The new class of congressional Republicans may be the most right-wing ever. But they've already got lots of conservative company on the Hill. A sampling of vote ratings from a handful of groups—nonpartisan, liberal, and conservative—from the past decade shows that GOP lawmakers have been shifting away from the center more dramatically than Democrats or Congress as a whole.
Though gerrymandering is nearly as old as the Republic—its namesake was early 19th century Massachusetts governor Elbridge Gerry (pronounced "Gary," if you please)—it's never really been a hot-button issue for voters. Gerrymandering seeks to change that with an entertaining yet outraged look at the odd practice of letting politicians pick their voters. Just consider the case of Barack Obama, who got a major career boost when he helped redraw the boundaries of his mostly black Illinois state Senate district so it represented white liberals.
A bipartisan cast of talking heads, including California Gov. Arnold Schwarzenegger and Howard Dean, make the case for reform. But Gerrymandering walks the boundary between documentary and political ad: Just as I received a review DVD at work, I also received a copy at home—mailed to me and other Golden State voters by the backers of a redistricting reform proposition.—Dave Gilson
One night in August 2006, a tanker chartered by Trafigura, a British oil trader, anchored off the Ivory Coast and illegally unloaded 500 tons of toxic waste into Abidjan's landfills. The pungent, blistering sludge killed 16 and hospitalized more than 100,000. Director Bagassi Koura's short documentary skillfully chronicles how Trafigura dodged environmental regulations to save a mere $300,000, only to spend millions trying to cover up its responsibility.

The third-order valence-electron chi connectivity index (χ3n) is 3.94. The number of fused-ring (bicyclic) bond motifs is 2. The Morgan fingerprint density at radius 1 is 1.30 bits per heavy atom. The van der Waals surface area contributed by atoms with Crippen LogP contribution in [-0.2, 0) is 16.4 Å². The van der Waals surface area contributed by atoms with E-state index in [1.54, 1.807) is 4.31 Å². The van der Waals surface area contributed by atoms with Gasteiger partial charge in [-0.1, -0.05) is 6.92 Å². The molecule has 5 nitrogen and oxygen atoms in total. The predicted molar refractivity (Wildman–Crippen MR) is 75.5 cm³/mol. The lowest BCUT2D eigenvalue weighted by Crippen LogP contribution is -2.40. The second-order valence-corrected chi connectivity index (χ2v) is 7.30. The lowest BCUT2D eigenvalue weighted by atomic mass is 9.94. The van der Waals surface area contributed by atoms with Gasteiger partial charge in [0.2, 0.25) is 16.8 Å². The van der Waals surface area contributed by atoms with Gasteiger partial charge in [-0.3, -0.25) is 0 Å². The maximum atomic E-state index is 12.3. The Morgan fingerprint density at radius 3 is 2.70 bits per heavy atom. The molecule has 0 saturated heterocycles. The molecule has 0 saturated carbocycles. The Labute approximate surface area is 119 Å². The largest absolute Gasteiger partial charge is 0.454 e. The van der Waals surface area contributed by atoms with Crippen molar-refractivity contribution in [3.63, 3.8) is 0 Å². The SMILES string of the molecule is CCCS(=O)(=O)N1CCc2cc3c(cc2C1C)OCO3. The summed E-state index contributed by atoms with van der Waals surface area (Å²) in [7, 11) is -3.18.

What makes The Stinking Ship so heartbreaking are the stories of the people still living with the effects of the "Ivorian Chernobyl," which has yet to be fully cleaned up. A community leader laments, "When it rains or it's windy, frankly we can't live in the village. The stench reaches far beyond it. We are walking dead." —Titania Kumeh
California's "green rush" has inspired a slew of above-ground businesses that cater to marijuana growers. Here's where budding hempreneurs can...
LEARN HOW TO GROW. With campuses in Oakland and L.A., Oaksterdam University ("America's first cannabis college") teaches everything from Horticulture 101 to Patient Relations (formerly called "Budtending").
SET UP A GROW HOUSE.Good Green Builders, "the first licensed, commercial grow room contractor in the Bay Area," assures clients that "the whole process will be completed with the utmost discretion." If your indoor harvest fails to thrive, get advice from pros like Green Thumb Consulting and See Your Green.
GET INSURED. What if your crop burns down or gets ripped off by the competition? Statewide Insurance Services sells policies for "medical marijuana crop coverage" and "mobile grow operations."
STAY VIGILANT. Monitor your grow with temperature sensors and motion detectors sold by Ecoview Systems; in the event of a fire or a break-in, you'll get an email alert.
MAINTAIN QUALITY CONTROL. Labs like Oakland's CW Analytical Laboratories will sample your product for harmful biological or chemical agents. And while the USDA won't go there, Clean Green will certify your crop as organic.